President Obama is well known for his disdain for the media. His administration has gone after Fox News, undertaken unprecedented snooping on journalists and regularly expresses contempt for their efforts. Even when traveling overseas he can’t seem to get over it.

President Barack Obama and Tanzanian President Jakaya Kikwete. (Evan Vucci/Associated Press)

During an Africa trip that has generally gone well (aside from the real question as to what he is doing there in the first place given the bevy of domestic and foreign crises), Obama strangely decides time and time again to insult U.S. media. As the Associated Press reported, some of this was harmless needling (“I might take some questions, except earlier in the press conference you guys asked 4-in-1 questions”), but this humor was particularly ill-conceived in Senegal:

At his earlier stop in Senegal, Obama apologized to host President Macky Sall on behalf [of] the American media.

“Sometimes my press — I notice yours just ask one question,” Obama said. “We try to fit in three or four or five questions in there.”

Minutes before that comment, Obama had praised democratic progress in Senegal, specifically mentioning “a strong press” as part of that movement. However, the first Senegalese reporter to be called on lobbed a softball, simply asking Sall to describe the visit and any new prospects it posed for Africa.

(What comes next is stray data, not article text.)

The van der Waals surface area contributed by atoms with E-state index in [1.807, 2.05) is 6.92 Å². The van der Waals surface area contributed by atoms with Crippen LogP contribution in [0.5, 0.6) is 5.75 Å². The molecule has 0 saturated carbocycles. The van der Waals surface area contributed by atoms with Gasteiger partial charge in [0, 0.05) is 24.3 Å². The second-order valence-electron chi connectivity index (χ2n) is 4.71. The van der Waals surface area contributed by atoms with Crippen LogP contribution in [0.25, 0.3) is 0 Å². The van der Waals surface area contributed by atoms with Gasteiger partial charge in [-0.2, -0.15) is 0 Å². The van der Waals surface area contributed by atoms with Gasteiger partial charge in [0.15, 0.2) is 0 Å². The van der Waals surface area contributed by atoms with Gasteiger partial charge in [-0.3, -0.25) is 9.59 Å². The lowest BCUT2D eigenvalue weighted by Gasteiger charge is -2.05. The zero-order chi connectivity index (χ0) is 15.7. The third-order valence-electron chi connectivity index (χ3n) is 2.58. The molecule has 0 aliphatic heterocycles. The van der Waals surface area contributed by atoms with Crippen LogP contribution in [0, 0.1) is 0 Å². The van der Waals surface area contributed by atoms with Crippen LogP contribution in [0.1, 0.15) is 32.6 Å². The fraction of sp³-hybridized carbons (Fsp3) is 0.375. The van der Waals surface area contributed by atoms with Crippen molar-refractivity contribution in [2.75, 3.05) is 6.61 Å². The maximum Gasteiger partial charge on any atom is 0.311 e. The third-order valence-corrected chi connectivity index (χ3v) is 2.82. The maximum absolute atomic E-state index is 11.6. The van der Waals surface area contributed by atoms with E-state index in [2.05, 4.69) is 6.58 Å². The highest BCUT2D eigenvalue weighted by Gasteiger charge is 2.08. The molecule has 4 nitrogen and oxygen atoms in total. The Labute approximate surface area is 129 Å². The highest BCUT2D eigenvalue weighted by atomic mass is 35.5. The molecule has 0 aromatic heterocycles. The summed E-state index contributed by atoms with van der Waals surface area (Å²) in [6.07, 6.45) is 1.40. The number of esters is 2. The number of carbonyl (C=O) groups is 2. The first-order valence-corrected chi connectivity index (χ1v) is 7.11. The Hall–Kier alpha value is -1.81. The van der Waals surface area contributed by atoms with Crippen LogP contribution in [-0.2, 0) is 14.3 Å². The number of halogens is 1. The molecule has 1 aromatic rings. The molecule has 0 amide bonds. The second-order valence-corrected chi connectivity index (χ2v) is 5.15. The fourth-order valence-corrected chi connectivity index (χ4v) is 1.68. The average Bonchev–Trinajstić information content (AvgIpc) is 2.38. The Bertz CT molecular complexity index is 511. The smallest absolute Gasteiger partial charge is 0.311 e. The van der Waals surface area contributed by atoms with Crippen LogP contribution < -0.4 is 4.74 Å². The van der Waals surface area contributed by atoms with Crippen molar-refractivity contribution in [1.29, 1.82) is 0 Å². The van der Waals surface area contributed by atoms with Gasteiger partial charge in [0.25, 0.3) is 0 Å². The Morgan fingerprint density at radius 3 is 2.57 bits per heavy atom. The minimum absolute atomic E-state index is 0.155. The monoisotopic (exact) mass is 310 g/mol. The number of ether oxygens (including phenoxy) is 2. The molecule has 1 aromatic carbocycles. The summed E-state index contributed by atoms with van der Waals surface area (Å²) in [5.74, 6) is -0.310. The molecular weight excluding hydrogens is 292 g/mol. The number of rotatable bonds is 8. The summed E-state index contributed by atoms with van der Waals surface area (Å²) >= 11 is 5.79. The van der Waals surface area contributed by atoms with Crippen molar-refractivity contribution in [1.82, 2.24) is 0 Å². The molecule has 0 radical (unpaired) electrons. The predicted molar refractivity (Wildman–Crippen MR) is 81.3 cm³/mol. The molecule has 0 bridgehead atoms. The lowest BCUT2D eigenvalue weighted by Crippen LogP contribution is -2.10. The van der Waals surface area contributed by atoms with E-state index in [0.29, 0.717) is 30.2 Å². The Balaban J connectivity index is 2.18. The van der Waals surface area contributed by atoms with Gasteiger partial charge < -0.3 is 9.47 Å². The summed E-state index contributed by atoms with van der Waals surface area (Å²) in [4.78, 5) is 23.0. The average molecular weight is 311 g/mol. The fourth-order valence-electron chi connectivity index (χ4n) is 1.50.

It isn’t “his” media and it isn’t his place to apologize for it.

Paul Bonicelli at Foreign Policy argues:

Normally, perhaps, this wouldn’t be a big deal. But in that he was visiting three African countries whose press is judged by Freedom House to be “partially free,” I think it is not just bad form but harmful for his administration’s support for democracy. Of course I would not expect the president to use his trip as an occasion to criticize his hosts directly. But I would expect that while he, himself, is under scrutiny for his administration’s treatment of the press (the AP phone records and Fox News’s James Rosen), he would not make light of such matters. He missed a chance to not say something, but four years’ experience with him in power has led me to believe the president is too thin-skinned when it comes to dissent and being held accountable and too quick to assume a bit of a royal air. At home, he can mix it up with reporters in the great political game, but once he’s abroad, more decorum and circumspection is called for.

One can argue this is just run-of-the-mill condescension by Obama. It nevertheless is noteworthy what he chooses to joke about, and symptomatic of the lack of respect he has for the fourth estate.